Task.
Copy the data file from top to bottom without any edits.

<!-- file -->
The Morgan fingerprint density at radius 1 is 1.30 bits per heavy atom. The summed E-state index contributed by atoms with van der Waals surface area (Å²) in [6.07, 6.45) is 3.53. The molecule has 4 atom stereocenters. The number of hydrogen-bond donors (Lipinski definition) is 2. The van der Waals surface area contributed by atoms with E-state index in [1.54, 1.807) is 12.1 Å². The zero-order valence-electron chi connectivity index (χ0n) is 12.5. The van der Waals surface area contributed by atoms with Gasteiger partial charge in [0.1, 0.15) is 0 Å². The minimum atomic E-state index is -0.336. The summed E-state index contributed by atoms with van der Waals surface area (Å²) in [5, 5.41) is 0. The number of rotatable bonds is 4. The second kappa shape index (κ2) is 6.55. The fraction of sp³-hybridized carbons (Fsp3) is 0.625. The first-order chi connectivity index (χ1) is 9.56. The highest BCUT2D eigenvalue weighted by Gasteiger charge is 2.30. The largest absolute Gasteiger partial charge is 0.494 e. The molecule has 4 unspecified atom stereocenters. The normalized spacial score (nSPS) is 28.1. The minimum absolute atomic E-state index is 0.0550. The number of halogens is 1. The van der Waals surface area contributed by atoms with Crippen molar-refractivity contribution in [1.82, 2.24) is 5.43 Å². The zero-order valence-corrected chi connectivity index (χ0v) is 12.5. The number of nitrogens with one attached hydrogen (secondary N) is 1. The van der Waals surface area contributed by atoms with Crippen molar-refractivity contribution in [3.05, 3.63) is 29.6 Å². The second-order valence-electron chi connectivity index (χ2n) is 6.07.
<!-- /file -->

The Morgan fingerprint density at radius 1 is 1.30 bits per heavy atom. The summed E-state index contributed by atoms with van der Waals surface area (Å²) in [6.07, 6.45) is 3.53. The molecule has 4 atom stereocenters. The number of hydrogen-bond donors (Lipinski definition) is 2. The van der Waals surface area contributed by atoms with E-state index in [1.54, 1.807) is 12.1 Å². The zero-order valence-electron chi connectivity index (χ0n) is 12.5. The van der Waals surface area contributed by atoms with Gasteiger partial charge in [0.1, 0.15) is 0 Å². The minimum atomic E-state index is -0.336. The summed E-state index contributed by atoms with van der Waals surface area (Å²) in [5, 5.41) is 0. The number of rotatable bonds is 4. The second kappa shape index (κ2) is 6.55. The fraction of sp³-hybridized carbons (Fsp3) is 0.625. The first-order chi connectivity index (χ1) is 9.56. The highest BCUT2D eigenvalue weighted by Gasteiger charge is 2.30. The largest absolute Gasteiger partial charge is 0.494 e. The molecule has 4 unspecified atom stereocenters. The normalized spacial score (nSPS) is 28.1. The minimum absolute atomic E-state index is 0.0550. The number of halogens is 1. The van der Waals surface area contributed by atoms with Crippen molar-refractivity contribution in [1.82, 2.24) is 5.43 Å². The zero-order valence-corrected chi connectivity index (χ0v) is 12.5. The number of nitrogens with one attached hydrogen (secondary N) is 1. The van der Waals surface area contributed by atoms with Crippen molar-refractivity contribution in [3.05, 3.63) is 29.6 Å². The second-order valence-electron chi connectivity index (χ2n) is 6.07.